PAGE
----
Continuing from the previous blog post, here are the other three types of alimony in New Jersey. Unlike open durational alimony, these three kinds of alimony are more limited in duration. However, they may still constitute a large financial amount depending on the exact circumstances surrounding the two parties. Here are the final three forms of alimony available in New Jersey and the circumstances in which a New Jersey judge may find them appropriate:
Limited Duration Alimony.
A limited duration alimony is meant to provide enough payments for a spouse to attain the standard of living he or she was accustomed to in the marriage. Unlike open durational alimony, a limited duration alimony will end at a predetermined date set by the judge. Before the alimony laws in New Jersey were overhauled in 2014, limited duration alimony was typically appropriate for marriages that lasted an “intermediate length,” approximately 10 to 15 years. For marriages lasting longer than that period, judges would usually find permanent alimony more appropriate. Under the new alimony guidelines, limited duration alimony will usually be appropriate in marriages lasting less than 20 years. For marriages lasting 20 years or longer, a judge is most likely to award an open durational alimony.
Rehabilitative Alimony is most commonly used for shorter marriages, lasting less than 10 or 15 years. As the name suggests, this type of spousal support is short-term in nature and seeks to accomplish a narrow goal. Whereas limited duration alimony is meant to provide for a spouse for the period of time necessary to attain the same standard of living enjoyed during the marriage, rehabilitative alimony merely seeks to make the spouse self-sufficient. Generally, this means that a lower-income spouse will only receive enough financial support to learn a trade or skill. A New Jersey judge may award enough rehabilitative alimony to cover training, education, and living expenses during this time period.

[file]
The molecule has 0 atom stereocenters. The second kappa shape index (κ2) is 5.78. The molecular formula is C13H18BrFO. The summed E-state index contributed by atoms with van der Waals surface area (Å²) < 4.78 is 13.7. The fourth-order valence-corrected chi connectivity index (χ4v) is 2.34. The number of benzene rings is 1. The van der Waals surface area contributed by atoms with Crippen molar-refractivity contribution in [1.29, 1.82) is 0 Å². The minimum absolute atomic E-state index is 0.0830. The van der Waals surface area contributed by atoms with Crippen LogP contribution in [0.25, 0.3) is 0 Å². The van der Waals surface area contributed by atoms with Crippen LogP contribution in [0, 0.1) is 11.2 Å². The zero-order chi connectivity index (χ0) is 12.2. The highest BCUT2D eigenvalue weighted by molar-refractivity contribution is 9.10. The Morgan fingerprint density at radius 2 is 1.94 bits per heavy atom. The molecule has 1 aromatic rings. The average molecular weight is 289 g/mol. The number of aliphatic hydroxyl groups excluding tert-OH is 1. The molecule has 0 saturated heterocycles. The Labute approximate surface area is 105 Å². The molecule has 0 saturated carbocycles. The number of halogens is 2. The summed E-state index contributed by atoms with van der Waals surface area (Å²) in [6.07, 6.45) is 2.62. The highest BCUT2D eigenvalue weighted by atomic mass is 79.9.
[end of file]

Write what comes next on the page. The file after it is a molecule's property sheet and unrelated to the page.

Reimbursement alimony is meant to compensate a former spouse for investments they made in the marriage. Reimbursement alimony is commonly appropriate in situations in which one spouse paid for the partner’s education or career advancement. New Jersey law recognizes that the spouse made this financial contribution with the expectation that he or she would receive some of the financial benefits. Because the marriage is now dissolving, this “investment” in the spouse is unlikely to “pay off.” The contributing spouse is generally able to receive reimbursement for tuition, fees, and living expenses paid during the marriage. Importantly, this type of alimony can be awarded along with any of the other three types of alimony available in New Jersey.
To learn more about New Jersey’s alimony laws, contact a New Jersey family law or divorce attorney today.